NOTE: The blue dragon is based on a real sea creature called the Glaucus atlanticus.  When this animal was brought to my attention, the deep blue coloring and the six appendaged shape instantly exemplified my concept of what native Elquan life would look like.  Its incredibly alien morphology gives it the perfect form for life in the Endless Blue, and I knew immediately I had to adapt it for the campaign setting.  With only slight modifications — and a little stat creation — I’ve adapted for 3E use.  The use of the Wikipedia image falls under the Wikimedia Creative Commons License and it does not qualify as Open Game Content as per the OGC document.  Photo by Taro Taylor from Sydney, Australia.  Used without permission.

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Endless Blue – Week 58 – Vitruvian Lumulus   1 comment

Biology

Vitruvian Lumulus

Life beneath the waves of Elqua comes in a rich diversity of shapes, ranging from the microscopic rhodoarchaea through the placid Banard’s Swallowers to the inconceivably immense zaratan.  Even the sentient races of the Known World come in an astounding array of forms, in scale, flesh, and shell.  Of all this variation, the Lumulus are perhaps the least “piscean” of all the species of the Endless Blue.

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Endless Blue – Week 57 – Vitruvian Orcan   2 comments

Biology

Vitruvian Orcan

Giants among the sentient races, the Orcan are massive creatures with a history just as grand.  A third again the length of a Mer but three times the girth, a single Orcan digit is a thick as a Mer’s wrist, with palms so wide they could crush a Chelon’s skull.  Yet their savage past is now tempered with wisdom and deference, earning the Orcan’s the title “Poet Warriors”.

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Endless Blue – Week 56 – Vitruvian Chelon   4 comments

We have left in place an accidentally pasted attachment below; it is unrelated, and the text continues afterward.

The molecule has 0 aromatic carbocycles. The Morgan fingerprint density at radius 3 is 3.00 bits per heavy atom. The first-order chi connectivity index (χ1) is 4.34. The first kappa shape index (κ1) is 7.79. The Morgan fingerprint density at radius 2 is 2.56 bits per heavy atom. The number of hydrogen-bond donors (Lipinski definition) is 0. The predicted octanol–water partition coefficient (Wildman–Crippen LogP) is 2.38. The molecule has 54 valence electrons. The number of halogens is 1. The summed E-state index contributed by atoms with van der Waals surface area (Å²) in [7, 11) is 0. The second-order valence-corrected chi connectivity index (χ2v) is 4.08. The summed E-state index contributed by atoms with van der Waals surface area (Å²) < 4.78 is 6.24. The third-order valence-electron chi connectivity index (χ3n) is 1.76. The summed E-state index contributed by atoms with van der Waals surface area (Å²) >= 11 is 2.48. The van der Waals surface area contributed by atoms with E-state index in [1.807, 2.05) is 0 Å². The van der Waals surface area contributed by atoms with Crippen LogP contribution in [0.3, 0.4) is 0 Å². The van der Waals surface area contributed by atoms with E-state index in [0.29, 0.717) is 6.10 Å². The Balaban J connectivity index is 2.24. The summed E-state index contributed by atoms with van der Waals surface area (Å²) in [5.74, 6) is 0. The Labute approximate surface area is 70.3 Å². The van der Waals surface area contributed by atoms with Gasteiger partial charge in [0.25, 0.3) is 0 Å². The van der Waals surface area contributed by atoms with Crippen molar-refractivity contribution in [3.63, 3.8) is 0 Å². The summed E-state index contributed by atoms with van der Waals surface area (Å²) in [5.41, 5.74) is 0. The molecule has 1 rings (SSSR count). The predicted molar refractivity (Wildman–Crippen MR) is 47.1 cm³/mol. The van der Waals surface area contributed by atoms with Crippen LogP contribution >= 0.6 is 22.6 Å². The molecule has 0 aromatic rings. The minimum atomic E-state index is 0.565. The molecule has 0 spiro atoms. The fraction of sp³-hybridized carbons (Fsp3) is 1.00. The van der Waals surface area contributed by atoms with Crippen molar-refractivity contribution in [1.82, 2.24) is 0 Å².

Biology

Vitruvian Chelon

The Chelon deviate from the Picean Form significantly.  The most visible of these deviations is that the torso and tail take up only half of their length, instead of the two-thirds all other expressions of the shape possess.  Behind that, all Chelon have a thickened carapace over their back that is physically fused with their skeletal structure.  This dwarfish morphology both limits and enhances their natural abilities.

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Endless Blue – Week 55 – Vitruvian Mer   9 comments

Biology

Vitruvian Mer

Despite the distinct number of different sentient races inhabiting the oceans of Elqua, their morphologies all share the same common qualities.  These commonalities are what is known as “the Piscean Form“, and carry over from one race to the other without fail, though with unique variations.  These variants of the paragon form are used to classify the races — essentially defining what makes a species different from the others.  Historically (and even currently) this separation according to race has led to contention and violence, but supporters adhere to the mantra that facts are indisputable and reality must be accepted.